To Bridge or Not to Bridge - The Daily Gwei #418
Be careful that the bridge you're taking doesn't collapse before you make your way back.
I think that cross-chain bridges/exchanges are going to be absolute juggernauts as we progress through the adoption of crypto via different layers and chains. With this growth will come incredible investment opportunities, a better user experience for people hopping across chains and layers and, unfortunately, a whole lot of extra risk for users.
Now, not all bridges are created equal and there are actually quite a few different constructions out there today (with more coming online in the future). Though I’d say the majority of these bridges fit into 2 main categories - cross-chain/L2 exchanges and bridge contracts. The former basically puts all the risk on the people who provide liquidity to enable swaps between chains and layers (think of it like a cross-chain Uniswap) whereas the latter is where users deposit their assets which are then locked and issued as IOUs on the chain being bridged to (and then conversly unlocked on the way back).
I want to focus on the second bridge mechanism and explain how it really isn’t a bridge at all - it’s more of a “cloning” mechanism. For example, if you send ETH from Ethereum to another layer 1 network like the Avalanche C-Chain, your actual ETH is locked in the bridge contract on Ethereum and you are issued Avalanche-ETH as an IOU on the C-Chain. If for whatever reason the funds are lost or frozen on the C-Chain, it doesn’t mean that they are lost on Ethereum - the multi-sig that controls the bridge contract could in theory retrieve the funds on Ethereum. This is because the ETH only ever really resides in the locked contract on Ethereum and you simply hold an IOU on the bridged-to chain.
These bridge contracts are also massive honeypots for attackers because of the amount of value they have locked in them. The biggest ones currently hold billions of dollars worth of tokens and are controlled by a multi-sig that usually consists of less than 10 people. If one of these contracts was to be breached it’d be catastrophic for not only the users, but the bridged-to chain as well. This is because, as I mentioned above, all of the assets on the bridged-to chain’s side are simply IOUs - if what is backing them suddenly disappears (like in a bridge contract compromise) then the value of the IOUs effectively goes to 0. This would have massive on-flow effects for things like DeFi on the bridged-to chain and lead to extreme volatility and massive losses for users.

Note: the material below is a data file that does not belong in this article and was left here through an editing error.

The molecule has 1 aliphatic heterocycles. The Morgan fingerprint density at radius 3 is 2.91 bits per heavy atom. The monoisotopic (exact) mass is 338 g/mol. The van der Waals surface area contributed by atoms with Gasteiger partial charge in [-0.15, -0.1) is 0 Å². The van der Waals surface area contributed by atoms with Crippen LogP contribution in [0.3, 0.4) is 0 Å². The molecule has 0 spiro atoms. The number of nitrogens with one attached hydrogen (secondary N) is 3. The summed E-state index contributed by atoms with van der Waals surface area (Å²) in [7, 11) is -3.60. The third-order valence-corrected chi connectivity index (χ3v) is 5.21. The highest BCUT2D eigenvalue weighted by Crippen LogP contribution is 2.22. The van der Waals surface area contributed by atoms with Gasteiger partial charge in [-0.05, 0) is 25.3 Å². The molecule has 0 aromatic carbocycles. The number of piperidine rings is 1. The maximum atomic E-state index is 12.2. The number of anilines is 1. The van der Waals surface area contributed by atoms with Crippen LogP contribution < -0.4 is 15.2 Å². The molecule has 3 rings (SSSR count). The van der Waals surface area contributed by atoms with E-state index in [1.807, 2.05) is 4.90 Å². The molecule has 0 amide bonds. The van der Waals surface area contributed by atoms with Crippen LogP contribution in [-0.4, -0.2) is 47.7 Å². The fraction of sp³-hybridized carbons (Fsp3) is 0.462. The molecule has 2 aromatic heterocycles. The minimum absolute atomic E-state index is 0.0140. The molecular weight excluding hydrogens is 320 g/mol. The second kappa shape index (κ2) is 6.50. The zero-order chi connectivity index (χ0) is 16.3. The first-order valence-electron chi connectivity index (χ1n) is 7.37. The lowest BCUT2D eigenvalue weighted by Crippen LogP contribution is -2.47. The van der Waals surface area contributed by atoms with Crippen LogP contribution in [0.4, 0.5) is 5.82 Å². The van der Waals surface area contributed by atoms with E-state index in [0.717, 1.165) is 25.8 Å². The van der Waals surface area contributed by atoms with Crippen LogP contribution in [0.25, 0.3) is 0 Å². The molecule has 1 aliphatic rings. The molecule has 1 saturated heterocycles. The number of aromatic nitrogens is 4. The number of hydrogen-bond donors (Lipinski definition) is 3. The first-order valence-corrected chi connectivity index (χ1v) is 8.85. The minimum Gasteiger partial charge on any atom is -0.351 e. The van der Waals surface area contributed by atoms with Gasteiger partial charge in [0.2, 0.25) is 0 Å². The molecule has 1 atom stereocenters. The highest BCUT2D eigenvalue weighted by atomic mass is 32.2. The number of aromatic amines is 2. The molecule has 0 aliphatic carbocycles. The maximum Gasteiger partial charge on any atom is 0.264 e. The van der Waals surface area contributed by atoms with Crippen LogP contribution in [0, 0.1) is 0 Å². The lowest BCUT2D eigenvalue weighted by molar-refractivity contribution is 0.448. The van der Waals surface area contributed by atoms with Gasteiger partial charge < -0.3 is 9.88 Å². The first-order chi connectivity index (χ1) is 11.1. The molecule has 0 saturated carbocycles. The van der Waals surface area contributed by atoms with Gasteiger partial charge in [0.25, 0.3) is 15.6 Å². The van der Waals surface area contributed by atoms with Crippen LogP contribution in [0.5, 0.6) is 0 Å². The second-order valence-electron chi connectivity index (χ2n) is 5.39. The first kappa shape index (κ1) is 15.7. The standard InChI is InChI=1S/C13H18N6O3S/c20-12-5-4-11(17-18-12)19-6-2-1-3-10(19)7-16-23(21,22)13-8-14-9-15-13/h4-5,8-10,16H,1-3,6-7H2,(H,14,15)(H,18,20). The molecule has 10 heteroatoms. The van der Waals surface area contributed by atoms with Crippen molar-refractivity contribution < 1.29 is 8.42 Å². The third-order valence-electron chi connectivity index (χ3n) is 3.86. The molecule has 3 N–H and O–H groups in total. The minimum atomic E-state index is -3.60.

Finally, there is one bridge construction that is very different (and better) and that’s the layer 2 bridges. This is because a properly constructed layer 2 network and bridge (such as a decentralized zk or optimistic rollup) inherits its security from Ethereum layer 1 which means users will always be able to withdraw their funds from the bridge contract to layer 1 even if the layer 2 was to go offline. This is not the case for a bridged-to seperate layer 1 network because it does not inherit its security from Ethereum - rather, its security is wholly determined by its own validator set.
There’s a lot of nuance, edge cases and differing consequences depending on which bridge contract or cross-chain/L2 exchange you are looking at. Going forward, I think that these products are going to see incredibly explosive usage but will also present a lot of newer risks. I mean, some of them have already been exploited or had major bugs discovered in them - it’s only a matter of time before we see a billion dollar exploit on one of these bridges.
Stay safe out there folks.
Have a great day everyone,
Enjoyed today’s piece? I send out a fresh one every week day - be sure to subscribe to receive it in your inbox!
Join the Daily Gwei Ecosystem
All information presented above is for educational purposes only and should not be taken as investment advice.